As many as one in six adults experience mental health problems like depression or anxiety every week. And not only is mental ill-health one of the most common causes of disease worldwide – it’s also on the rise. Finding ways to improve mental health is therefore essential.
Even though mental illness affects one in five adults – and depression is the leading cause of disability worldwide – secrecy and stigma around the issue continue. The problem is especially acute in the workplace. While individuals with mental illness often wish to work and are able to, their unemployment rates remain three to four times those of individuals without mental illness.
It’s a new year and many people are in the mood for making a fresh start. And that often means giving something up (cigarettes, alcohol, junk food). Unfortunately, the odds of sticking with new year resolutions are not good. Come February, 80% of people will have given up giving up. So what can we learn from the 20% who make it?
MAXIS Global Benefits Network (MAXIS GBN) in November 2019 announced its selection of INTERVENT International as global provider of a suite of designated digital behavior change and population health management solutions. The partnership enhances Maxis GBN’s global solutions for the prevention and management of multiple chronic diseases, disability condition management, maternity care, and other drivers of health-related medical costs. As part of the collaboration, multinational employers working with MAXIS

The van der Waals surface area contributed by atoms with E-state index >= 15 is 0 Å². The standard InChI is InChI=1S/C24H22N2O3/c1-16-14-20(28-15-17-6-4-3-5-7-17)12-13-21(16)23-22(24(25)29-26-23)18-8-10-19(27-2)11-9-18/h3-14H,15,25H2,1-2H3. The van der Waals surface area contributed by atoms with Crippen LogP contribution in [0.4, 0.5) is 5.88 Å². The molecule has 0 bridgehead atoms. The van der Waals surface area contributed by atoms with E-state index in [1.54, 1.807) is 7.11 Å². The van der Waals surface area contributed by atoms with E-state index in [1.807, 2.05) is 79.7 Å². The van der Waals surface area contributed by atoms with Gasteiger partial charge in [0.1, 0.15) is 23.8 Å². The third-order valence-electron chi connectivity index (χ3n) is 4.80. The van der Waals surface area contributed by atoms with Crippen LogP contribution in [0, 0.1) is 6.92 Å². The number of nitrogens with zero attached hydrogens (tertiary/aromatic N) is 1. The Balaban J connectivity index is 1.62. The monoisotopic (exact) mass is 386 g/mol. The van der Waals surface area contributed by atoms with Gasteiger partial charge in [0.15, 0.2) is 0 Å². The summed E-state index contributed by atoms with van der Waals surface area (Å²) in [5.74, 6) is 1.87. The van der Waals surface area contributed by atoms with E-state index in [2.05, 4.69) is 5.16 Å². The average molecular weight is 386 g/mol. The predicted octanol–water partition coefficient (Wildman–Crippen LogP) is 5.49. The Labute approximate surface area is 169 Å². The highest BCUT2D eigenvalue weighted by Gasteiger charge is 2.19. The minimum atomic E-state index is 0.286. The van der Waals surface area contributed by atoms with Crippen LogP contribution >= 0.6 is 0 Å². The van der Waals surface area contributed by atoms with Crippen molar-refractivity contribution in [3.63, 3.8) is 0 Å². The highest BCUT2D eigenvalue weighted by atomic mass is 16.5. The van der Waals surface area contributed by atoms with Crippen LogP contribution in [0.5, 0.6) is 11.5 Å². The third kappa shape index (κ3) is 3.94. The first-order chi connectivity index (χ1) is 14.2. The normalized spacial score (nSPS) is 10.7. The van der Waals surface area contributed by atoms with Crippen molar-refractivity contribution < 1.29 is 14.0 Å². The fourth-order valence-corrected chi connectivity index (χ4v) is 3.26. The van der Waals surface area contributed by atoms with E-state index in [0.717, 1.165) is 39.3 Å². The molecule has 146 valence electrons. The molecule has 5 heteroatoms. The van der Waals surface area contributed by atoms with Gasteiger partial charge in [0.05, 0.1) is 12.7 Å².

It isn’t surprising that employers are looking for ways to improve the health and engagement of their employees when their challenges are so evident: Medical inflation rates continue to be high globally, with the 2019 global average being 7.8%, reported by Aon1. Indeed, in many countries, this is much higher, even exceeding the local inflation rate by double-digit percentage points.
Aon in August 2019 issued a white paper entitled Prevention is Better Than Cure, which addresses the growing awareness of employee wellbeing. The paper encourages employers to understand the business rationale behind employee wellbeing in order to help gain best outcomes. The Aon white paper shows that 95% of employers see a correlation between employee health and performance, and believe they have a role in trying to educate and
Sleep tech company Shleep in August 2019 raised €1.4M to further develop its digital B2B sleep coaching platform. The VCs include Global Founders Capital, and Health Innovations. Shleep’s clients include The Huffington Post, Deloitte and Spotify. Shleep is the first science-based sleep coaching platform for companies, created by Dr. Els van der Helm and Jöran Albers, and their team of sleep PhDs, health experts and software engineers. According to